The Idea in Practice

Humility + Will = Level 5

How do Level 5 leaders manifest humility? They routinely credit others, external factors, and good luck for their companies’ success. But when results are poor, they blame themselves. They also act quietly, calmly, and determinedly—relying on inspired standards, not inspiring charisma, to motivate.

Inspired standards demonstrate Level 5 leaders’ unwavering will. Utterly intolerant of mediocrity, they are stoic in their resolve to do whatever it takes to produce great results—terminating everything else. And they select superb successors, wanting their companies to become even more successful in the future.

Can You Develop Level 5 Leadership?

Level 5 leaders sit atop a hierarchy of four more common leadership levels—and possess the skills of all four. For example, Level 4 leaders catalyze commitment to and vigorous pursuit of a clear, compelling vision. Can you move from Level 4 to Level 5? Perhaps, if you have the Level 5 “seed” within you.

Leaders without the seed tend to have monumental egos they can’t subjugate to something larger and more sustaining than themselves, i.e., their companies. But for leaders with the seed, the right conditions—such as self-reflection or a profoundly transformative event, such as a life-threatening illness—can stimulate the seed to sprout.

Growing to Level 5

Grow Level 5 seeds by practicing these good-to-great disciplines of Level 5 leaders:

Attend to people first, strategy second. Get the right people on the bus and the wrong people off— then figure out where to drive it.

Stockdale paradox

Deal with the brutal facts of your current reality—while maintaining absolute faith that you’ll prevail.

Buildup-breakthrough flywheel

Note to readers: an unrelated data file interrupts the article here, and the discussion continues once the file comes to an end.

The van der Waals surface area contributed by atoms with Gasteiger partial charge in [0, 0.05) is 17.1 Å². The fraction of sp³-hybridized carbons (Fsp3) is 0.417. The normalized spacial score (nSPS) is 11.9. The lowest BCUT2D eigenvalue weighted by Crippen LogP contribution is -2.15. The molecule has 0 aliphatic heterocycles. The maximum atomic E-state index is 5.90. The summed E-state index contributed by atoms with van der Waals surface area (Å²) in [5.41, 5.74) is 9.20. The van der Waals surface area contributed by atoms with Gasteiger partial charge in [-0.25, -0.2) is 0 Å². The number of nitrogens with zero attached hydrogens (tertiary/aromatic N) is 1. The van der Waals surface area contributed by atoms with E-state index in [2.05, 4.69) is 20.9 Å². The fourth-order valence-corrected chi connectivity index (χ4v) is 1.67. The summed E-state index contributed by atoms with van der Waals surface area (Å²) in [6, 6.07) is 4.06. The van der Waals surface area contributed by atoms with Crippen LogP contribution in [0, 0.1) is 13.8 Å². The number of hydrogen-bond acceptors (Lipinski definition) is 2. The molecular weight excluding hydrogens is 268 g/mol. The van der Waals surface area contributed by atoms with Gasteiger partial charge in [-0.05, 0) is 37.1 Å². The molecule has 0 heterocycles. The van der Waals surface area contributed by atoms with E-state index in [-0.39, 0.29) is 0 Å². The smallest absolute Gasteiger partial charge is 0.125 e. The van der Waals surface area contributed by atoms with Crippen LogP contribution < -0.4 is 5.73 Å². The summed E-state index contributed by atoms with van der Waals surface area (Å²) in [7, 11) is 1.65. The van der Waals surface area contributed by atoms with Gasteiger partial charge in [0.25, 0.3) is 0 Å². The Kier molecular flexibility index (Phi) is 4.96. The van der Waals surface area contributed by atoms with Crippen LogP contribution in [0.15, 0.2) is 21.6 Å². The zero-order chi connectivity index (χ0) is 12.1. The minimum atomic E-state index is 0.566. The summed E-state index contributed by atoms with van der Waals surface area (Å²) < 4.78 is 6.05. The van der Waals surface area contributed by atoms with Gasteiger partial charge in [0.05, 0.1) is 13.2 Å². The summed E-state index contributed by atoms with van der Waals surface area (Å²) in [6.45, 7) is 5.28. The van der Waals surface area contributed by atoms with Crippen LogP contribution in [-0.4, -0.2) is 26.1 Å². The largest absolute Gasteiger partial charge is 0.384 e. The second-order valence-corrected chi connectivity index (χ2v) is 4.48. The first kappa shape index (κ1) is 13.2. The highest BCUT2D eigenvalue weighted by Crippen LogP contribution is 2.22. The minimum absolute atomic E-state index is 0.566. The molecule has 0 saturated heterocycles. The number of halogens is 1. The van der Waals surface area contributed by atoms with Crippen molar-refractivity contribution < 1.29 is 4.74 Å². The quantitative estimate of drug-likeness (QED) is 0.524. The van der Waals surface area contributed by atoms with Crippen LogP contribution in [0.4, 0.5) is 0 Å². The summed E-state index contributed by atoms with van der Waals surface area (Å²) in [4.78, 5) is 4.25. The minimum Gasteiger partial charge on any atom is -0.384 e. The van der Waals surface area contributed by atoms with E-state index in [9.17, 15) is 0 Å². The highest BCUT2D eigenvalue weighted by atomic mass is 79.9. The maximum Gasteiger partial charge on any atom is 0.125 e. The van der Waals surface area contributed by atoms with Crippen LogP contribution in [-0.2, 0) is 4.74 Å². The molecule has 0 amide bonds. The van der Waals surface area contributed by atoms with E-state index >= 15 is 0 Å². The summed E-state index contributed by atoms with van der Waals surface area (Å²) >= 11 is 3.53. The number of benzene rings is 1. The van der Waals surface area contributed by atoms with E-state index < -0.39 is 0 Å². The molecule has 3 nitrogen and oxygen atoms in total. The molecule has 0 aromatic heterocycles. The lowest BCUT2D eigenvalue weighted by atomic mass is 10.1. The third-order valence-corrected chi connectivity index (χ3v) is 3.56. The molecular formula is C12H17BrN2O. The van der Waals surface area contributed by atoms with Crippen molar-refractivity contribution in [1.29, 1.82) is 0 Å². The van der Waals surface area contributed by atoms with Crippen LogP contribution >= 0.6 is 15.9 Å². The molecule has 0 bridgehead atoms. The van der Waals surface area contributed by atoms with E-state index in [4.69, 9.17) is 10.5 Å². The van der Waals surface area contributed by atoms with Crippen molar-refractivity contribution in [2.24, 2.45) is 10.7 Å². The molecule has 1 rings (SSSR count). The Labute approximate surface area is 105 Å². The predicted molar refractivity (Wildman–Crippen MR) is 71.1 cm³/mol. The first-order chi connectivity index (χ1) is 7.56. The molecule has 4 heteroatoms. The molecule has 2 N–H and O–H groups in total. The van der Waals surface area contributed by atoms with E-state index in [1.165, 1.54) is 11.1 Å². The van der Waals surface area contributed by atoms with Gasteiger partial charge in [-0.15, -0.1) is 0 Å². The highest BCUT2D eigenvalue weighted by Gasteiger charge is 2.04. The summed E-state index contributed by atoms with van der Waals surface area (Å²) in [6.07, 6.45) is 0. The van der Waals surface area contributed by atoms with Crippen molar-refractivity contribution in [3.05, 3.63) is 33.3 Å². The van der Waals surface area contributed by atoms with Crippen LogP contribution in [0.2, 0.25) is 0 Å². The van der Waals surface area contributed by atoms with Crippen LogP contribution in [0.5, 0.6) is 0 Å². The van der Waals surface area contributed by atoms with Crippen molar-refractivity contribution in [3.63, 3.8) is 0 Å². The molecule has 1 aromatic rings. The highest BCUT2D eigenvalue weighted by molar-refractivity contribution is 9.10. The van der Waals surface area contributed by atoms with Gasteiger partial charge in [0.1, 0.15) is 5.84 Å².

Keep pushing your organizational “flywheel.” With consistent effort, momentum increases until—bang!—the wheel hits the breakthrough point.

The hedgehog concept

Think of your company as three intersecting circles: what it can be best at, how its economics work best, and what ignites its people’s passions. Eliminate everything else.

In 1971, a seemingly ordinary man named Darwin E. Smith was named chief executive of Kimberly-Clark, a stodgy old paper company whose stock had fallen 36% behind the general market during the previous 20 years. Smith, the company’s mild-mannered in-house lawyer, wasn’t so sure the board had made the right choice—a feeling that was reinforced when a Kimberly-Clark director pulled him aside and reminded him that he lacked some of the qualifications for the position. But CEO he was, and CEO he remained for 20 years.

  • JC Jim Collins operates a management research laboratory in Boulder, Colorado. He is the author of Good to Great: Why Some Companies Make the Leap…and Others Don’t (HarperBusiness, 2001), and coauthor, with Jerry I. Porras, of Built to Last: Successful Habits of Visionary Companies (HarperBusiness, 2002).

humility leadership case study